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A DUI can put your California nursing license and hard work at risk. You have spent years studying to become a nurse and building your career, so if you are a nurse who has been arrested for a DUI, it is imperative to hire an attorney with expertise in both criminal law and professional licensing law who can uniquely understand the impact of a DUI on a nurse’s license. This attorney will represent the nurse within both the criminal DUI process and the disclosure to the California Board of Registered Nursing (BRN) which impacts his or her nursing license.

DUI charges are serious. Most state licensing boards now automatically receive notification of criminal proceedings against their license holders as a result of online database connections between state and local government agencies now possible with the internet. If you are faced with criminal charges as well as revocation or suspension of your professional license, you need to hire an attorney who has experience handling both criminal cases and licensing defense. Lucy S. McAllister is that attorney in California. Her deep expertise working in criminal defense as well as licensing law enables her to be a valuable client representative for clients with a DUI charge.

Often the outcome of your DUI criminal face has significant implications for the outcome your licensing case. Don’t be fooled by criminal attorneys who say they can “help” with your license defense case when they have no expertise in this area of administrative law.

Should you tell the BRN about your DUI?

California nurses undergo Live Scan fingerprinting at the time of licensure. When a nurse is arrested and fingerprinted for a DUI, the Department of Justice automatically notifies the BRN of the arrest. While a nurse does not need to notify the BRN of a DUI arrest, a nurse must disclose a DUI conviction to the BRN and must do so within the time frame determined by the BRN. It is critical to have a professional licensing attorney assist in this disclosure process in an effort to minimize both disclosure mistakes and disciplinary repercussions. A professional licensing attorney can also assist a nurse in deciding when, if, and how to disclose a DUI arrest or conviction to your employer.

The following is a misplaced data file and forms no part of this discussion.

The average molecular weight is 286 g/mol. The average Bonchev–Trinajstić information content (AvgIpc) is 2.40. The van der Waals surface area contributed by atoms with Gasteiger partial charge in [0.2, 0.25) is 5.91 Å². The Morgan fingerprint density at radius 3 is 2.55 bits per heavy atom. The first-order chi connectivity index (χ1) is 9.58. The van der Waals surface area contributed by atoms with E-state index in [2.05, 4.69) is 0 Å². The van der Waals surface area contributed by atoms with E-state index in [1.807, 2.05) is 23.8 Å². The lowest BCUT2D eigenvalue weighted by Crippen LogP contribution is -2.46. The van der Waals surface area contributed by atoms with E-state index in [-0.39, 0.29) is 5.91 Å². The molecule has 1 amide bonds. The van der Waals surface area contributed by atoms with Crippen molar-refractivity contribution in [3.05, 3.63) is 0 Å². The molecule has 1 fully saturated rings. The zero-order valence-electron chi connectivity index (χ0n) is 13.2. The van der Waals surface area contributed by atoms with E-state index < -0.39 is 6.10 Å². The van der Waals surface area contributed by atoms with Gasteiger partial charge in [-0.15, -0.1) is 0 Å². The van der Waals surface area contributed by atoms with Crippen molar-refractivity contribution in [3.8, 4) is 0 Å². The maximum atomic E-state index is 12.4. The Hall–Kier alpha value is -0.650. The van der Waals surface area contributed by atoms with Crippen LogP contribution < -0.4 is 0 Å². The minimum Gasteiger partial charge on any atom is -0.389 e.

After a DUI conviction, the Bureau of Registered Nursing (BRN) may file an accusation against your nurse’s license calling for revocation or suspension of your nursing license.

Consider the following fictionalized vignette:

Katherine, an RN, residential nurse, doesn’t usually drink but has a few drinks at a dear friend’s wedding. On the way home, she is pulled over and arrested for DUI. A breathalyzer test shows her blood-alcohol concentration (BAC) to be .10. Katherine is terrified that she could lose her nursing license and doesn’t know what to do next. What type of lawyer should Katherine hire? Should she tell the BRN about her arrest? How can Katherine best protect her license?

Plea bargaining a DUI

A “wet reckless” (Vehicle Code 23101 and 23103.5 VC) is a plea bargain from a California DUI. An attorney with expertise in both criminal law and professional licensing law uniquely understands the impact of a DUI on a nurse’s license and will work hard in an effort to get a DUI reduced to a wet reckless. A DUI conviction may result in a license revocation, probation, and heavy fees. A wet reckless conviction can result in only a citation and fine being issued from the BRN rather than formal disciplinary action.

It is imperative for a nurse facing a DUI to find a professional licensing and DUI attorney at the earliest stages, before a conviction, to fight for the DUI to be reduced to a wet reckless.

What happens after your DUI arrest becomes a conviction?

A DUI conviction is a violation of the Nurse Practice Act. As stated by the BRN, “The Nursing Practice Act (NPA) is the body of California law that mandates the Board to set out the scope of practice and responsibilities for RNs. The NPA is located in the California Business and Professions Code starting with Section 2700. Regulations which specify the implementation of the law appear in the California Code of Regulations.”